It is Urgent to Protect Puerto Rico’s Ecosystems to Survive Global Warming

Imprimir Más

Rueanna Haynes, in the center, gave the keynote address for the Caribe Fest event, at the Carlos Albizu University Theater.

Photo by Ricardo Rodríguez | Centro de Periodismo Investigativo

“The outlook for the islands is not easy,” said climate governance expert Rueanna Haynes, referring to the experience of the Marshall Islands in the Pacific, during the keynote speech offered as part of the Caribe Fest, an event organized in Puerto Rico by the Center for Investigative Journalism (CPI, in Spanish).

Haynes said there, they have had to protect the entire coastline from the loss of corals because if they disappear — as could happen — one of their islands will also disappear. Globally, it is estimated that with an increase in temperature of 2°C (35.6°F) there will be no coral reefs left. Currently, the temperature is 1.1°C (33.98°F), but by 2030 we will have lost the opportunity to keep it under control.

“Everyone living today will experience the impact of having a warmer planet,” Haynes said.

Caribbean islands such as Puerto Rico, before reaching this dramatic point of disappearance, could see the consequence that fresh water becomes too salty to drink, coastal communities disappear, and temperatures become so high that it will be difficult or even impossible, to survive. Conditions for agriculture and, therefore, the island’s ability to produce food, will also become complicated.

This especially “catastrophic” scenario facing Puerto Rico and the Caribbean islands is due to a lack of action and planning to face the impact of the climate crisis. The failure lies in not implementing public policies that promote adaptability to the climatic events that are already occurring and, in turn, protect the ecosystems necessary to survive. Haynes, who has more than a decade of experience in climate issues in the United Nations Organization, stated this.

The former diplomat also explained the “worrying” effect of global warming throughout the region, where catastrophic hurricanes, the disappearance of corals, floods due to extreme rainfall, droughts, the rise in sea level and in temperatures, among other problems, are more common. All these phenomena are aggravated by rampant construction in areas that should be protected, such as the coastline and forests.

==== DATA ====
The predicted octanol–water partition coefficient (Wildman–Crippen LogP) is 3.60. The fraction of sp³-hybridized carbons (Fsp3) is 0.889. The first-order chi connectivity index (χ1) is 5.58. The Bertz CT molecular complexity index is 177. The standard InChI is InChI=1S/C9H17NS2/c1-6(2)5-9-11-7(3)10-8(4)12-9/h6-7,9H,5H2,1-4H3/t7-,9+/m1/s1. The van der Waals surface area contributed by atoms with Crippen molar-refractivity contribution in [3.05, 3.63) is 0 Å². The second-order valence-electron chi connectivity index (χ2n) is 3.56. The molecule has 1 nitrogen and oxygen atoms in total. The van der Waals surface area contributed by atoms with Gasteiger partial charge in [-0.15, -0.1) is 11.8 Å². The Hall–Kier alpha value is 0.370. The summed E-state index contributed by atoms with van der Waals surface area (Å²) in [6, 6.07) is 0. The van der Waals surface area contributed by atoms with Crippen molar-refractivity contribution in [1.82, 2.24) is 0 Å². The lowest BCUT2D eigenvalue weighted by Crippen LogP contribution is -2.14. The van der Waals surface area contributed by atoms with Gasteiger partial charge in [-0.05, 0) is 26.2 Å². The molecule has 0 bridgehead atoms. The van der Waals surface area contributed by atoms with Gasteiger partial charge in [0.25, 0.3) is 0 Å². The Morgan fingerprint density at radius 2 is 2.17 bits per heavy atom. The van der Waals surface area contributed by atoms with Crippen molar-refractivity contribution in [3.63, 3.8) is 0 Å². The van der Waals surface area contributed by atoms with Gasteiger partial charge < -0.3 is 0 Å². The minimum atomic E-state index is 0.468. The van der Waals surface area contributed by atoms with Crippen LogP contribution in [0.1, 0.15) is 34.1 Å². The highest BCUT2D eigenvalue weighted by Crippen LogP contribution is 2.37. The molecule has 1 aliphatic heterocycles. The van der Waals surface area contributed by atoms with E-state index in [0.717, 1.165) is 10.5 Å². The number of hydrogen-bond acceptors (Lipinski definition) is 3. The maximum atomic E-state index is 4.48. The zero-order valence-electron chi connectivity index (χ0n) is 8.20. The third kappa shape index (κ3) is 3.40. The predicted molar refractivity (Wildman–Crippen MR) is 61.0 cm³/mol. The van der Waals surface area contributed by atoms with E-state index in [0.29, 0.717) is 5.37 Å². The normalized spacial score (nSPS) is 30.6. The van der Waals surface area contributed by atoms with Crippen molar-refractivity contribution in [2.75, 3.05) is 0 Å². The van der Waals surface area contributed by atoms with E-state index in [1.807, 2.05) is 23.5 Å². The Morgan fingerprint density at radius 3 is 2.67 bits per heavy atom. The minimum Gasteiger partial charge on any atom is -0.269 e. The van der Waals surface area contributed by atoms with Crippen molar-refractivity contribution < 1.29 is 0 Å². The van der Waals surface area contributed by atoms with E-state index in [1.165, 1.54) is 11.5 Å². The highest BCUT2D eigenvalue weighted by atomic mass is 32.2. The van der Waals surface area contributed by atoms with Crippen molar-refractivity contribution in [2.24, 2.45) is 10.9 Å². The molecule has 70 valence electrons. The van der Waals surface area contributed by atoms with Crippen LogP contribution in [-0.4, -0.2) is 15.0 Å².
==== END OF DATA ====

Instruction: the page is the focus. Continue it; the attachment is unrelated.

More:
“We must take responsibility and that’s something I don’t see enough of. There’s a lot that can still be done in terms of planning, the types of buildings we allow to be built, where we allow them, where we allow the mangrove to be removed. All these decisions will have a very real impact on the ability to respond to a crisis caused by others,” the speaker of the TED platform explained.

She also emphasized the need to base planning and any mitigation strategy on scientific information. For this, it is necessary to overcome the challenge of the scarcity of information about the impact of the climate crisis, particularly on the islands. Only in this way, “the future will be better for all of us,” Haynes stressed.

Using the Marshall Islands again as an example, she recommended that solutions be conceptualized at the local level because when large organizations impose their own, “nine out of ten times,” things don’t work. She stressed community residents have to participate directly to achieve changes to benefit their ecosystems and must also make the sacrifices required to implement them.

Haynes also drew attention to the importance of discussing the impact of colonialism on the climate crisis, as it has a direct bearing on how international climate money is distributed. The colonies are not represented in the main negotiation processes where strategies are decided and funds distributed for preparedness and adaptation, as well as mitigation before disasters.

She also mentioned that the colonies deserve reparations for the inequality to which they are subjected and that aggravates their vulnerabilities in the face of the climate crisis, although this language is not yet used in United Nations processes, she noted.

The Caribe Fest, dedicated to the topic of the climate crisis, was held on May 4-6 with the participation of representatives from Puerto Rico and 13 Caribbean countries. The three-day conference included workshops, conferences and panels aimed at promoting oversight and the search for solutions to this problem.

Deja un comentario

Tu dirección de correo electrónico no será publicada. Los campos obligatorios están marcados con *